Turn golf course land into an ‘agrihood’

Updated: Jun 2, 2018

POSTED: 11/10/17, 2:00 PM PST | UPDATED: ON 11/10/2017

Author: Allan Nichol

Publication: Marin Independent Journal: Marin Voice

The back nine holes of San Geronimo Golf Course are visible in this photo taken Wednesday, Oct. 25, 2017. (Robert Tong - Marin Independent Journal)


The debate about the future of the San Geronimo Golf Course has some calling for the continuation of the golf course and defending its use as an important firebreak.

Alas, many houses on the Fountaingrove golf course burned.

Others herald the extraordinary possibilities of creating an unrivaled natural open space tied to an important salmon-spawning stream. Unfortunately, the recent enormous and terrifying fires we have just experienced have changed the game. The business-as-usual options presented to the public and decision-makers are systematic of our lack of vision, for our real needs in Marin.

We have around 80 percent of the land area in Marin protected as open space, and in the blink of an eye that open space has changed its stripes to be a place where nature flourishes, to one of great danger — and where we need golf courses to protect us from it.

If it weren’t so tragic, it would be laughable.

We have a housing crisis in Marin. The one that affects those nearest and dearest to us, our children, is most disturbing. Only one of my four children can afford to live in Marin. Are we to be only a community of the aging affluent, and where our children only visit us at Christmas?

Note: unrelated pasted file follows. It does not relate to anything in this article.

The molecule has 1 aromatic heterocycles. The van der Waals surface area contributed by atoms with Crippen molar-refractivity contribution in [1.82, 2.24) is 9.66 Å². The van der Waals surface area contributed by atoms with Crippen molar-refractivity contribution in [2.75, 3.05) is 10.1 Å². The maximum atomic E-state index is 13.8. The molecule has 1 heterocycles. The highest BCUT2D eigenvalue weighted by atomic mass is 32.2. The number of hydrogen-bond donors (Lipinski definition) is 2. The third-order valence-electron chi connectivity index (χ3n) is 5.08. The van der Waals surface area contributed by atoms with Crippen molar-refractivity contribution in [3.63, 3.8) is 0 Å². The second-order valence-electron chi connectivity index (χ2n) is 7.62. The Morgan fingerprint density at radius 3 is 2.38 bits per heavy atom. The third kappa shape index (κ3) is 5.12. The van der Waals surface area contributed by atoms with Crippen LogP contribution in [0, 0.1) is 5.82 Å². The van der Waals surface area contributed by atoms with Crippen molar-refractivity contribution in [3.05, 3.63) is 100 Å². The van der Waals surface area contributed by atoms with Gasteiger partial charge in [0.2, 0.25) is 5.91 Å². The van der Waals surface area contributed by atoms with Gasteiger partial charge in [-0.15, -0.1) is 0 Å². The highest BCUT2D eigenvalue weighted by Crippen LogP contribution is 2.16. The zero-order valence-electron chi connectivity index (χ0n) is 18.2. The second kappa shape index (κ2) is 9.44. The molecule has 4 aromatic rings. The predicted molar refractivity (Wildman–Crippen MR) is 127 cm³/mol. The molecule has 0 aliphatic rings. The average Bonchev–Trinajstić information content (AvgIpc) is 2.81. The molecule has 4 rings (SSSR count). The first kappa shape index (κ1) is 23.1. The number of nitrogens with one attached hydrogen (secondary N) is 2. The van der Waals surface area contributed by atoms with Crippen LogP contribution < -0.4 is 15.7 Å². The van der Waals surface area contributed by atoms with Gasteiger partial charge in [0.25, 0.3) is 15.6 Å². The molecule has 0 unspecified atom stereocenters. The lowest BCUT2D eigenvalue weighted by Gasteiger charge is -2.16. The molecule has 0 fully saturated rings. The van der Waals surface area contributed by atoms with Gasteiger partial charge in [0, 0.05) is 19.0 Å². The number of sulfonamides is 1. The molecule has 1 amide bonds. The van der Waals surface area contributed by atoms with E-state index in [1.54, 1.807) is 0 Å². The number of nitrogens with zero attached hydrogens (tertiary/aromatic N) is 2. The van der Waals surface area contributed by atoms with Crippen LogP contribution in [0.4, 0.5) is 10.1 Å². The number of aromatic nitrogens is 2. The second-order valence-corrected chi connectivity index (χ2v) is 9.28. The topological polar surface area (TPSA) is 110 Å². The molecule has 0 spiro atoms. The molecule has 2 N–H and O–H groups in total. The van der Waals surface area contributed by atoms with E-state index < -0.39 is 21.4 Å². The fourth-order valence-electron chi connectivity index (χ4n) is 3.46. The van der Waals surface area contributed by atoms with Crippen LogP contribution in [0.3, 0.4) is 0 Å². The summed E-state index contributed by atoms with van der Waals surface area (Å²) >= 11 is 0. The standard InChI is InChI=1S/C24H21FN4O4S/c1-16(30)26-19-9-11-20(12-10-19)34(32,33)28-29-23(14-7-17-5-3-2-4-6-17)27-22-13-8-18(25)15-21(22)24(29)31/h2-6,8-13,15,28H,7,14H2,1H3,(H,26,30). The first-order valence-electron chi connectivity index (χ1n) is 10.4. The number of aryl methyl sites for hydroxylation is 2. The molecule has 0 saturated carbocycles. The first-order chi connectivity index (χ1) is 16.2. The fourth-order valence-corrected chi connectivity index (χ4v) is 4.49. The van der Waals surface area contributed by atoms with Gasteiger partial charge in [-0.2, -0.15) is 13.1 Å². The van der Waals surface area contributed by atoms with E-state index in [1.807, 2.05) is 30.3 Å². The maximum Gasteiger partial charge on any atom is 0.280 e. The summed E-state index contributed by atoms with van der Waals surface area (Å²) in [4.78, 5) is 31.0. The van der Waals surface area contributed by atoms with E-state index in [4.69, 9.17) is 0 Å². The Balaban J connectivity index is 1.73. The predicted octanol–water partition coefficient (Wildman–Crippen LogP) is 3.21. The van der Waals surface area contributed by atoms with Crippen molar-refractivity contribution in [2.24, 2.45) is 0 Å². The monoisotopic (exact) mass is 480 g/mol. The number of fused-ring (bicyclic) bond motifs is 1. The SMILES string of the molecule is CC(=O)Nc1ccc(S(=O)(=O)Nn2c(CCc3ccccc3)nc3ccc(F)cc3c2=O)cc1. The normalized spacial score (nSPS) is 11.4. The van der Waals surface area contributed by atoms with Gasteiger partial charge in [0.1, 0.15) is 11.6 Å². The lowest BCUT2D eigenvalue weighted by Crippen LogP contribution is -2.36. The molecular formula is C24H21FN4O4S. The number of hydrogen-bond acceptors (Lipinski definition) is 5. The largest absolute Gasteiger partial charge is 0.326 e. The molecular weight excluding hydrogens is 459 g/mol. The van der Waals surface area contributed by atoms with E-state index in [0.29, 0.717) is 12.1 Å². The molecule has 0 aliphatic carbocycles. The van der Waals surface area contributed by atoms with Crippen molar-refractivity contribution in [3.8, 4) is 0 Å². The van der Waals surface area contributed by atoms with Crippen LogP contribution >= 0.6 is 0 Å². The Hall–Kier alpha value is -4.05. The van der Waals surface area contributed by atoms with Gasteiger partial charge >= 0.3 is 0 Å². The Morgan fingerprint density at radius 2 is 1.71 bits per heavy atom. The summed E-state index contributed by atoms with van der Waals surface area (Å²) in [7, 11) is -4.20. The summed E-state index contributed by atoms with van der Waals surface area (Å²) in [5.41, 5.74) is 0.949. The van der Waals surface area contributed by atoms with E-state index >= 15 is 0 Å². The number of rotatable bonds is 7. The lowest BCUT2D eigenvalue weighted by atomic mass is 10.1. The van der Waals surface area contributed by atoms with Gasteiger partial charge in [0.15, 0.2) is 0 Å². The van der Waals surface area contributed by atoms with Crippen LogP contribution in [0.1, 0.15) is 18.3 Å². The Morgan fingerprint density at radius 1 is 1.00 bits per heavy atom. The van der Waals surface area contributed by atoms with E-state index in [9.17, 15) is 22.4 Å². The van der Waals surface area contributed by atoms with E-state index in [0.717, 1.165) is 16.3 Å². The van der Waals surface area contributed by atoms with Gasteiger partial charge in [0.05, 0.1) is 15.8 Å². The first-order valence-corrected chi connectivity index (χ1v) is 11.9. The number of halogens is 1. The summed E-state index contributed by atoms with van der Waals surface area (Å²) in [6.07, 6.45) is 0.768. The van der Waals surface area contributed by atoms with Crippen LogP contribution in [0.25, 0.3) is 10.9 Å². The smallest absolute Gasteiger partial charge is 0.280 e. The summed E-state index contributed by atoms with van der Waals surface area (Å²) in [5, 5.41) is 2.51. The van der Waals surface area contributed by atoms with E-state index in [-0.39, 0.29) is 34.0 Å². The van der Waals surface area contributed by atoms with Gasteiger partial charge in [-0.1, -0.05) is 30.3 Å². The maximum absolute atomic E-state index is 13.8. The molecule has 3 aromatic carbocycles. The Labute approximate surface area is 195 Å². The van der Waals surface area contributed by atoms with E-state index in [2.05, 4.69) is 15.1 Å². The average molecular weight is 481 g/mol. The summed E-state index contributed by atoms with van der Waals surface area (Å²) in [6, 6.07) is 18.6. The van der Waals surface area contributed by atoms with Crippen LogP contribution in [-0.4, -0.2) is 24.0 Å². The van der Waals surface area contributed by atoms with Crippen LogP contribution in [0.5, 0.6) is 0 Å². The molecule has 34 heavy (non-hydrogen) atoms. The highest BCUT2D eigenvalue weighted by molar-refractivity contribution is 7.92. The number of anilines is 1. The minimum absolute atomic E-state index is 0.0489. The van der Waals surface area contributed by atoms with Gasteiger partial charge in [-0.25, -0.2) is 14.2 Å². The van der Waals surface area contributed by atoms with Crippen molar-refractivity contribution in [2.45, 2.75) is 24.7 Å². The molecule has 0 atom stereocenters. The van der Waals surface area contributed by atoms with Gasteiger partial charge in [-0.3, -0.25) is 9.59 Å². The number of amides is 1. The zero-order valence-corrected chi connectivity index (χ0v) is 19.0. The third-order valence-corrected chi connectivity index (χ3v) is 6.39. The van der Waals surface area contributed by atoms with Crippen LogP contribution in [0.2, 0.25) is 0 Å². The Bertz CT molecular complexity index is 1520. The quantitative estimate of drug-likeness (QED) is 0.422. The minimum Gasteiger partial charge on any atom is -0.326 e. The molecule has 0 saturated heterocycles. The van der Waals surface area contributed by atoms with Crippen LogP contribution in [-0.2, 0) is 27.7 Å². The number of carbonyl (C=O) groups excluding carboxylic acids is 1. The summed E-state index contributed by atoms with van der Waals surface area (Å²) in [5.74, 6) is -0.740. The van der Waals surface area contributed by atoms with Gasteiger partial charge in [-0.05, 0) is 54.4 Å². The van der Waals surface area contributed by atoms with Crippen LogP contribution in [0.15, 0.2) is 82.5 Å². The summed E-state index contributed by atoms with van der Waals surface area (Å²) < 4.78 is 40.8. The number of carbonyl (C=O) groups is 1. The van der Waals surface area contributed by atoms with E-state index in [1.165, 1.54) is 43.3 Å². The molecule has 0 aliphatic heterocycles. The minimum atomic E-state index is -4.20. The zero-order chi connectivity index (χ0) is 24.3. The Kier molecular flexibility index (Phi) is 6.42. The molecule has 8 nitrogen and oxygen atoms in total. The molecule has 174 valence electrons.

There is a new housing pattern for the millennial among us called “agrihoods.” It is not only seniors who are seeking community, but many youth dream of farming and community.

The planning and financial rules make this almost an impossibility. Planners permit seniors to break the planning rules so that different levels of community living are possible. We need to provide new zoning rules for millennials, and possibly others seeking that same community style of living. The vision for the golf course property could be a ring of cottages, made fireproof with straw-bale construction using galvanized framing members, and fireproof roofs. And in the middle would be a vast organic garden that could provide local organic food that is homegrown, and not shipped in from distant lands and places.

It provides for the vision many of our children have, and gives them an opportunity for employment. And a place to have a home, and make a family.

It isn’t the time of their parents who found secure work and reasonable housing costs; the young face grave obstacles to a middle-class life. They need our help.

To make such a thing happen, we need to expand the Trust for Public Lands, and other nonprofits’ missions, to include organic gardens. And bonds to assist the young to help build their homes, as President Jimmy Carter’s home-building program has demonstrated so well.

It is a large piece of property, and other uses could dovetail with the Agrihood.

We are in the middle — of the beginning — of the impacts brought on by climate change, and drought will continue to visit us even more severely in the future.

Rather than golf course firebreaks to protect our communities, let’s make our homes fireproof.

I built my own home with straw-bale construction; it was the first in Napa Valley and sold for a second time at $2.5 million. It is a viable and proven fire prevention way to build.

Never before has a political and economical culture needed to change, and also been so resistant to it. Rather than backing into a dark future, we need to understand the challenges ahead and develop the vision to adapt to them so we can all thrive.

*Allan Nichol is a San Rafael architect.

To read original article posting, click here: http://www.marinij.com/opinion/20171110/marin-voice-turn-golf-course-land-into-an-agrihood


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